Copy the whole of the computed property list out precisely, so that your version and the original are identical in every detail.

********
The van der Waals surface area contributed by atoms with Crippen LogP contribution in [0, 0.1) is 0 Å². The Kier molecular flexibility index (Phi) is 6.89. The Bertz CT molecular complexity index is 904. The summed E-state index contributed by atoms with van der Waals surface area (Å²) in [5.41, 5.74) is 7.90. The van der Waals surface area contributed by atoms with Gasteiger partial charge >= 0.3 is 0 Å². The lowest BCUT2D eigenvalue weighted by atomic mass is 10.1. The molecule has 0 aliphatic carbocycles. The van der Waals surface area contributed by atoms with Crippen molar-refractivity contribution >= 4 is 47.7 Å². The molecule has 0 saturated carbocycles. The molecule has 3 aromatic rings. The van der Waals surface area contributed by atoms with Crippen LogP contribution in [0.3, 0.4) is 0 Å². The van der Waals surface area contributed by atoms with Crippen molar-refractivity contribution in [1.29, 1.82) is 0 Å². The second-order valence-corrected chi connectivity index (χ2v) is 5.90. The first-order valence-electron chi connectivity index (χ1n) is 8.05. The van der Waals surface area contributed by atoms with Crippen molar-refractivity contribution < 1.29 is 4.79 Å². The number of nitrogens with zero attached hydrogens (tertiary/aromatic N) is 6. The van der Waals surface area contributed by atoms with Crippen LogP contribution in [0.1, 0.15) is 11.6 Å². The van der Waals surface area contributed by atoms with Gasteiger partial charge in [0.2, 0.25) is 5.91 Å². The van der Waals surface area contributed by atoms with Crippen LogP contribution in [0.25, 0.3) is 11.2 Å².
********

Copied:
The van der Waals surface area contributed by atoms with Crippen LogP contribution in [0, 0.1) is 0 Å². The Kier molecular flexibility index (Phi) is 6.89. The Bertz CT molecular complexity index is 904. The summed E-state index contributed by atoms with van der Waals surface area (Å²) in [5.41, 5.74) is 7.90. The van der Waals surface area contributed by atoms with Gasteiger partial charge >= 0.3 is 0 Å². The lowest BCUT2D eigenvalue weighted by atomic mass is 10.1. The molecule has 0 aliphatic carbocycles. The van der Waals surface area contributed by atoms with Crippen molar-refractivity contribution >= 4 is 47.7 Å². The molecule has 0 saturated carbocycles. The molecule has 3 aromatic rings. The van der Waals surface area contributed by atoms with Crippen LogP contribution in [0.3, 0.4) is 0 Å². The van der Waals surface area contributed by atoms with Crippen molar-refractivity contribution in [1.29, 1.82) is 0 Å². The second-order valence-corrected chi connectivity index (χ2v) is 5.90. The first-order valence-electron chi connectivity index (χ1n) is 8.05. The van der Waals surface area contributed by atoms with Crippen molar-refractivity contribution < 1.29 is 4.79 Å². The number of nitrogens with zero attached hydrogens (tertiary/aromatic N) is 6. The van der Waals surface area contributed by atoms with Crippen LogP contribution in [0.1, 0.15) is 11.6 Å². The van der Waals surface area contributed by atoms with Gasteiger partial charge in [0.2, 0.25) is 5.91 Å². The van der Waals surface area contributed by atoms with Crippen LogP contribution in [0.25, 0.3) is 11.2 Å².